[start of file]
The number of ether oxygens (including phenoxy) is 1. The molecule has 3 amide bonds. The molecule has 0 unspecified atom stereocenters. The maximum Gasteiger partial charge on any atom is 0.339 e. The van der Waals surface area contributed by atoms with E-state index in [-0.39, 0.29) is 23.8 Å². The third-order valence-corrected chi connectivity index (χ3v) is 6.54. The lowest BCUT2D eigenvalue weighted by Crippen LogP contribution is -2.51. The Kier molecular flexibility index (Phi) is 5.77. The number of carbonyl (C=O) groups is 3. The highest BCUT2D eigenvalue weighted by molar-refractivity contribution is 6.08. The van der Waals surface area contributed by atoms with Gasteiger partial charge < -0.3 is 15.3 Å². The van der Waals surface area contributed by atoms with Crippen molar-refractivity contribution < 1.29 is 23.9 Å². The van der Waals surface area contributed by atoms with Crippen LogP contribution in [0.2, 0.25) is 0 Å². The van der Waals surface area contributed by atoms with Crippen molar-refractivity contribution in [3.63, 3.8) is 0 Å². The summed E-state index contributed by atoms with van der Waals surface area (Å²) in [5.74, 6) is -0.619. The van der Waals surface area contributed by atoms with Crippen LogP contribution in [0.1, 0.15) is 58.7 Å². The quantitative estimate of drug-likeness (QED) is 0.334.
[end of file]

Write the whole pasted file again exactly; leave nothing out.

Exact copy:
The number of ether oxygens (including phenoxy) is 1. The molecule has 3 amide bonds. The molecule has 0 unspecified atom stereocenters. The maximum Gasteiger partial charge on any atom is 0.339 e. The van der Waals surface area contributed by atoms with E-state index in [-0.39, 0.29) is 23.8 Å². The third-order valence-corrected chi connectivity index (χ3v) is 6.54. The lowest BCUT2D eigenvalue weighted by Crippen LogP contribution is -2.51. The Kier molecular flexibility index (Phi) is 5.77. The number of carbonyl (C=O) groups is 3. The highest BCUT2D eigenvalue weighted by molar-refractivity contribution is 6.08. The van der Waals surface area contributed by atoms with Gasteiger partial charge < -0.3 is 15.3 Å². The van der Waals surface area contributed by atoms with Crippen molar-refractivity contribution < 1.29 is 23.9 Å². The van der Waals surface area contributed by atoms with Crippen LogP contribution in [0.2, 0.25) is 0 Å². The van der Waals surface area contributed by atoms with Crippen molar-refractivity contribution in [3.63, 3.8) is 0 Å². The summed E-state index contributed by atoms with van der Waals surface area (Å²) in [5.74, 6) is -0.619. The van der Waals surface area contributed by atoms with Crippen LogP contribution in [0.1, 0.15) is 58.7 Å². The quantitative estimate of drug-likeness (QED) is 0.334.